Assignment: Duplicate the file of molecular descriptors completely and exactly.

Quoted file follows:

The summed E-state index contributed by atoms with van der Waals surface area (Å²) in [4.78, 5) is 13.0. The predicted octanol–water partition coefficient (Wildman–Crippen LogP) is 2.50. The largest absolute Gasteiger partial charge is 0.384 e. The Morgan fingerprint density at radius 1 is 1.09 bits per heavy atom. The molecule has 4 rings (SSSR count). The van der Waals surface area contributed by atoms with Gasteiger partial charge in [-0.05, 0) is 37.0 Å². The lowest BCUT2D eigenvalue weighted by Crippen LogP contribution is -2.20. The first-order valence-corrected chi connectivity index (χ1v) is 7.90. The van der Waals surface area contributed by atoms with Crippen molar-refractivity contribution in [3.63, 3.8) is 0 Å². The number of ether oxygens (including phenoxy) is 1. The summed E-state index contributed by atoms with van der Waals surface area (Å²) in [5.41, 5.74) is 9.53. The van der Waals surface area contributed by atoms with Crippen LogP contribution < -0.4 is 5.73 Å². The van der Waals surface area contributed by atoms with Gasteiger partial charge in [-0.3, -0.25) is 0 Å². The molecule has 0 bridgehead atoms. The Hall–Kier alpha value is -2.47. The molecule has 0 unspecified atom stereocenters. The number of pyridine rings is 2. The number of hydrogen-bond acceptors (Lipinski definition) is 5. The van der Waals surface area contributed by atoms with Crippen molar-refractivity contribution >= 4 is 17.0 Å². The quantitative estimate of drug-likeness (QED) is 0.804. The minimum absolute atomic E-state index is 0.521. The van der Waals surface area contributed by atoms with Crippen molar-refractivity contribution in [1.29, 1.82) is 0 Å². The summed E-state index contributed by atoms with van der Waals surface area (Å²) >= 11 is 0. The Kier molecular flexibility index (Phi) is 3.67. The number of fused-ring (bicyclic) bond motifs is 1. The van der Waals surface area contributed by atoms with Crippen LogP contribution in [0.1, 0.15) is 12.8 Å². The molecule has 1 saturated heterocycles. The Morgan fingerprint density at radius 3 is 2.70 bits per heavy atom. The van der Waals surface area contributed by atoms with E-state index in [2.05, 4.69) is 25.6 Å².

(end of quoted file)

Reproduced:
The summed E-state index contributed by atoms with van der Waals surface area (Å²) in [4.78, 5) is 13.0. The predicted octanol–water partition coefficient (Wildman–Crippen LogP) is 2.50. The largest absolute Gasteiger partial charge is 0.384 e. The Morgan fingerprint density at radius 1 is 1.09 bits per heavy atom. The molecule has 4 rings (SSSR count). The van der Waals surface area contributed by atoms with Gasteiger partial charge in [-0.05, 0) is 37.0 Å². The lowest BCUT2D eigenvalue weighted by Crippen LogP contribution is -2.20. The first-order valence-corrected chi connectivity index (χ1v) is 7.90. The van der Waals surface area contributed by atoms with Crippen molar-refractivity contribution in [3.63, 3.8) is 0 Å². The number of ether oxygens (including phenoxy) is 1. The summed E-state index contributed by atoms with van der Waals surface area (Å²) in [5.41, 5.74) is 9.53. The van der Waals surface area contributed by atoms with Crippen LogP contribution < -0.4 is 5.73 Å². The van der Waals surface area contributed by atoms with Gasteiger partial charge in [-0.3, -0.25) is 0 Å². The molecule has 0 bridgehead atoms. The Hall–Kier alpha value is -2.47. The molecule has 0 unspecified atom stereocenters. The number of pyridine rings is 2. The number of hydrogen-bond acceptors (Lipinski definition) is 5. The van der Waals surface area contributed by atoms with Crippen molar-refractivity contribution >= 4 is 17.0 Å². The quantitative estimate of drug-likeness (QED) is 0.804. The minimum absolute atomic E-state index is 0.521. The van der Waals surface area contributed by atoms with Crippen molar-refractivity contribution in [1.29, 1.82) is 0 Å². The summed E-state index contributed by atoms with van der Waals surface area (Å²) >= 11 is 0. The Kier molecular flexibility index (Phi) is 3.67. The number of fused-ring (bicyclic) bond motifs is 1. The van der Waals surface area contributed by atoms with Crippen LogP contribution in [0.1, 0.15) is 12.8 Å². The molecule has 1 saturated heterocycles. The Morgan fingerprint density at radius 3 is 2.70 bits per heavy atom. The van der Waals surface area contributed by atoms with E-state index in [2.05, 4.69) is 25.6 Å².